Another revolution in 1963 saw Kassem removed by the Ba’ath Party (with the help of the CIA). Yet there were still 2,000 Jews in Baghdad. It was only when the Six Day War erupted that everything changed for the worse. Looking for a scapegoat for the spectacular Arab defeat in the war, the Jews of Iraq were marked as a fifth column. Although many Muslims did help the Jews, the writing was on the wall. In 1969, the Ba’athists, led by Saddam Hussein, held a festival in response to the ’67 war. By now, many Jews had “disappeared” or been accused of spying. The public hanging of Jews was an excuse for celebration. The pressure on the Jews was intense and they realized that their choices were limited to escape or death.
Shuker and his family escaped in 1971, first to the friendly part of Iraq in Kurdistan, and then to Europe. Members of Dangoor’s family left in 1974, though they, too, lost their property and their nationality.
With the Anglo-American invasion in 2003, the situation changed again. Though the Jews were no longer there, old prejudices were slow to disappear. Today, for example, some 2,500 websites show Iraq emerging from its troubled recent history.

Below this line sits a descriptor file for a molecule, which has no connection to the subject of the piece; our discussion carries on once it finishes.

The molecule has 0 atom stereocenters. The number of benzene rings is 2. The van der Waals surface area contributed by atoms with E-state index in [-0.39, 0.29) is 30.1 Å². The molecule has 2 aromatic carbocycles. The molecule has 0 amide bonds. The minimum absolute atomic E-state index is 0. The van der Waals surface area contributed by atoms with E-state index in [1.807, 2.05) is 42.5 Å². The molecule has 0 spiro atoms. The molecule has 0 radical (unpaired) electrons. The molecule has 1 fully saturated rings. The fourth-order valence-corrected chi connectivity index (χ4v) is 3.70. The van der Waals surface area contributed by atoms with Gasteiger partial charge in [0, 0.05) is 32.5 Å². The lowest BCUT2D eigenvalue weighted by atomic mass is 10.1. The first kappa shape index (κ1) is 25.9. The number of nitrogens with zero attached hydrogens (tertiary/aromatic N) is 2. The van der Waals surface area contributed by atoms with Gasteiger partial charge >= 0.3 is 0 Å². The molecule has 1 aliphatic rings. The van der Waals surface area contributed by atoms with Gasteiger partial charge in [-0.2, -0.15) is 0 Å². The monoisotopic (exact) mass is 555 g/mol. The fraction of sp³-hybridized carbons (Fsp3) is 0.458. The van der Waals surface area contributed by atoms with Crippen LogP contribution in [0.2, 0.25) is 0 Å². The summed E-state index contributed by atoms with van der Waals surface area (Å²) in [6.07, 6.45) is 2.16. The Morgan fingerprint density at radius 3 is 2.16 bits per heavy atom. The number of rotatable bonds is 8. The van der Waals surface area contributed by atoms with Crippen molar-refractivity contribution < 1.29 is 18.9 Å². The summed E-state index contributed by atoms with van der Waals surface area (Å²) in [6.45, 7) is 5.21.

As Dangoor notes, his mother’s photograph winning the Miss Baghdad award is prominently displayed on a large number of these websites, expressing the Iraqi nostalgia for a time when Iraq was a cosmopolitan center for all creeds.
But, as Amir says, “Of course, I have a longing for Baghdad, but it’s not a place to go to.” Dangoor’s aunt expresses a similar longing but finds, “It is better to remember Baghdad as it was.”
Shuker remembers the first 16 years of his life with great fondness. But he also remembers the increase in restrictions as the changing regimes became more anti-Jewish and more anti-Zionist. At one point, he recalls they made Jews carry yellow identity cards.
“From 1963 to 1971, we were hostages,” he says. “Unless you knew someone, you could not leave the country, while those who stayed could not work. Toward the ’67 war, life really became hell. Every single day was worse than the day before.
The threat of public hangings, which began in 1969, was with us every day. We had to wait to the end of the day to be sure that our father hadn’t been arrested. We were in prison. They even took away our telephones as a means of communicating with each other.”